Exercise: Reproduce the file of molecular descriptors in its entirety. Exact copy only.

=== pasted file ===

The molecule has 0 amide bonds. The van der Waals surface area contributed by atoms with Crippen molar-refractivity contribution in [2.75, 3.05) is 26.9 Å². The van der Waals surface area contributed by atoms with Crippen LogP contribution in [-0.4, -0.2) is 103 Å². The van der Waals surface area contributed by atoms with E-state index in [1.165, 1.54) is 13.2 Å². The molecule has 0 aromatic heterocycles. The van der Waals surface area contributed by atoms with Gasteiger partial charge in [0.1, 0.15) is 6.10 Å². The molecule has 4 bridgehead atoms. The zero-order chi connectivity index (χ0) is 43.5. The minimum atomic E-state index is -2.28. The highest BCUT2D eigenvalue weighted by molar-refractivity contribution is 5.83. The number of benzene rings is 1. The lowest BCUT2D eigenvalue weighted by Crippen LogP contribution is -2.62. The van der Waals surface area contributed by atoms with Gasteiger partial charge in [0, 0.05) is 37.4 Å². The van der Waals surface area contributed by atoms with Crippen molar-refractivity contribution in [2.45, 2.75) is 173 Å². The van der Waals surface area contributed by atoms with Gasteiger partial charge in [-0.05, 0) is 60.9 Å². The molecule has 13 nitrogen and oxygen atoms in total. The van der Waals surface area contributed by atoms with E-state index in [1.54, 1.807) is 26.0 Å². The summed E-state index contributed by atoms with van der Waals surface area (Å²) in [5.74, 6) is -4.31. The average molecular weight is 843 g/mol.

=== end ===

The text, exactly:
The molecule has 0 amide bonds. The van der Waals surface area contributed by atoms with Crippen molar-refractivity contribution in [2.75, 3.05) is 26.9 Å². The van der Waals surface area contributed by atoms with Crippen LogP contribution in [-0.4, -0.2) is 103 Å². The van der Waals surface area contributed by atoms with E-state index in [1.165, 1.54) is 13.2 Å². The molecule has 0 aromatic heterocycles. The van der Waals surface area contributed by atoms with Gasteiger partial charge in [0.1, 0.15) is 6.10 Å². The molecule has 4 bridgehead atoms. The zero-order chi connectivity index (χ0) is 43.5. The minimum atomic E-state index is -2.28. The highest BCUT2D eigenvalue weighted by molar-refractivity contribution is 5.83. The number of benzene rings is 1. The lowest BCUT2D eigenvalue weighted by Crippen LogP contribution is -2.62. The van der Waals surface area contributed by atoms with Gasteiger partial charge in [0, 0.05) is 37.4 Å². The van der Waals surface area contributed by atoms with Crippen molar-refractivity contribution in [2.45, 2.75) is 173 Å². The van der Waals surface area contributed by atoms with Gasteiger partial charge in [-0.05, 0) is 60.9 Å². The molecule has 13 nitrogen and oxygen atoms in total. The van der Waals surface area contributed by atoms with E-state index in [1.54, 1.807) is 26.0 Å². The summed E-state index contributed by atoms with van der Waals surface area (Å²) in [5.74, 6) is -4.31. The average molecular weight is 843 g/mol.